Suicidal behavior, or intent, is when someone has a strong desire and has made plans to kill themselves. This includes behaviors such as purchasing a gun or drugs with the intent to use them, writing a goodbye letter or making final arrangements.
“There is a big difference in me saying ‘I just don’t feel like I want to live anymore,’ and me saying ‘tomorrow morning, I’m going to walk out of my front door when the public transportation comes by then I’m going to step in front of the bus and kill myself,’” Farah says.
A study published by the Center for Behavioral Health Statistics Quality states that for every 31 Americans with suicidal ideations, one individual will attempt suicide. However, suicidal ideations can still be a precursor to suicidal behavior and should not be dismissed.
When Should I Take It Seriously?
Threats of suicide should always be taken seriously, regardless of whether you believe the person is telling the truth. Most people who commit suicide have expressed their intention to do so at some point beforehand.
Sometimes, people will make suicide threats over and over, resulting in less concern from their loved ones or a feeling that they are doing it to emotionally manipulate you. However, it’s best not to concern yourself too much with this possibility so as not to risk ignoring someone who is truly in need of help.
Suicide Warning Signs
- Having expressed feelings of hopelessness or no will to live
- Calling themselves a burden to others
- Increased use of alcohol or drugs
- Isolating themselves from loved ones
- Sleeping more or less than usual
- Loss of interest in activities, hobbies, and socializing
- Giving away their belongings
- Sudden calmness, especially after a period of numbness or depression
- Making preparations or saying goodbyes
- Reckless behavior
Will Talking About Suicide Make It Worse?
There is no evidence to suggest that talking to a person about their thoughts or threats of suicide will cause them to become suicidal. In fact, talking about it is always the better option, Farah said. A 2014 study found that acknowledging and talking about suicide can reduce ideations and improve mental health.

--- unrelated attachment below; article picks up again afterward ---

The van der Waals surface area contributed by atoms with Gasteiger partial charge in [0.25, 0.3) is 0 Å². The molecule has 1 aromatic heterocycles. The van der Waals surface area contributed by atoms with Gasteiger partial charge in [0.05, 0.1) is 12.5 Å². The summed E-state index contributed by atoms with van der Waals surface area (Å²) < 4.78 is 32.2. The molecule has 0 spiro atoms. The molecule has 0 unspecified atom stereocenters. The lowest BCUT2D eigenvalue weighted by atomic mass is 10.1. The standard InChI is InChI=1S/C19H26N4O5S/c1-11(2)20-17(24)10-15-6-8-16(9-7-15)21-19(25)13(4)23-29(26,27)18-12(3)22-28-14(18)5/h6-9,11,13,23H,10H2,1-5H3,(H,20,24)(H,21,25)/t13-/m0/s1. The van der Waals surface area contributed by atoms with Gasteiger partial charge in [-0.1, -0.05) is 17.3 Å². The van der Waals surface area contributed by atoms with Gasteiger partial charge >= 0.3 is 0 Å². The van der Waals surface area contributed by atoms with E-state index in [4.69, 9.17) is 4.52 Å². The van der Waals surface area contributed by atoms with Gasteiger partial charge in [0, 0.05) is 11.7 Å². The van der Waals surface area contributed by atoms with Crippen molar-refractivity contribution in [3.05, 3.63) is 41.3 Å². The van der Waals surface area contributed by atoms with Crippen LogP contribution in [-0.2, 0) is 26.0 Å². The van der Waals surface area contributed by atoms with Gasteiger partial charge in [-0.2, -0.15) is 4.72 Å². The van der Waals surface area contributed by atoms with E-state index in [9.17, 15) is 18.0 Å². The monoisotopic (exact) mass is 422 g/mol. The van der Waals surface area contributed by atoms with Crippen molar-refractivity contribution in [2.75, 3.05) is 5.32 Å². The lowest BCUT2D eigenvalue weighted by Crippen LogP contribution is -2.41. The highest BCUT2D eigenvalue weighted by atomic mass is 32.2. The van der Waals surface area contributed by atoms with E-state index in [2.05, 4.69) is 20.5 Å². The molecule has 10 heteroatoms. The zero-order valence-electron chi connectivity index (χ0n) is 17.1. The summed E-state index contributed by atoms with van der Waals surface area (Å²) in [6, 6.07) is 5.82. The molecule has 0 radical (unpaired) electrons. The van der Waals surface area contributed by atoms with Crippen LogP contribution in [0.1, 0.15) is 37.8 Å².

How Can I Help a Suicidal Person?
If someone you know is actively contemplating suicide, offer to call a suicide hotline (such as 988) or the local police and take them somewhere for treatment. If they are not cooperative, Farah says the best course of action is to ensure they are not alone. Then call the authorities to have a mental health inquest warrant sworn out on them to ensure their safety.
People are often hesitant to approach a friend or family member about their suicidal ideations or behavior out of fear of damaging the relationship, but Farah urges you to consider what could happen if you do not intervene.
“Maybe they’ll never trust you again but at least they’ll be alive,” he said.
- Landmark Recovery is available 24/7 at (888) 448-0302 for those struggling with a substance use disorder.
- National Suicide Prevention Lifeline: 1-800-273-8255. This hotline is available 24/7, 365 days a year. A separate hotline for Spanish-speaking callers is available at 1-888-628-9454. If you are deaf or hard-of-hearing, connect with a counselor 24/7 through any of the following channels:
- Online chat by clicking the chat button on this website.
- Video relay service at 1-800-273-8255.
- TTY at 1-800-799-4889.
- Voice/Caption Phone at 800-273-8255.
- Veterans Crisis Line: 1-800-273-8255. Or text 838255 or chat online through their website.
- Crisis Text Line: 741741. Services are offered 24/7.
- SAMHSA helpline: 1-800-662-HELP (4357) or TTY 1-800-487-4889. This helpline is confidential and free and available 24/7, 365-day-a-year. It is available in both English and Spanish.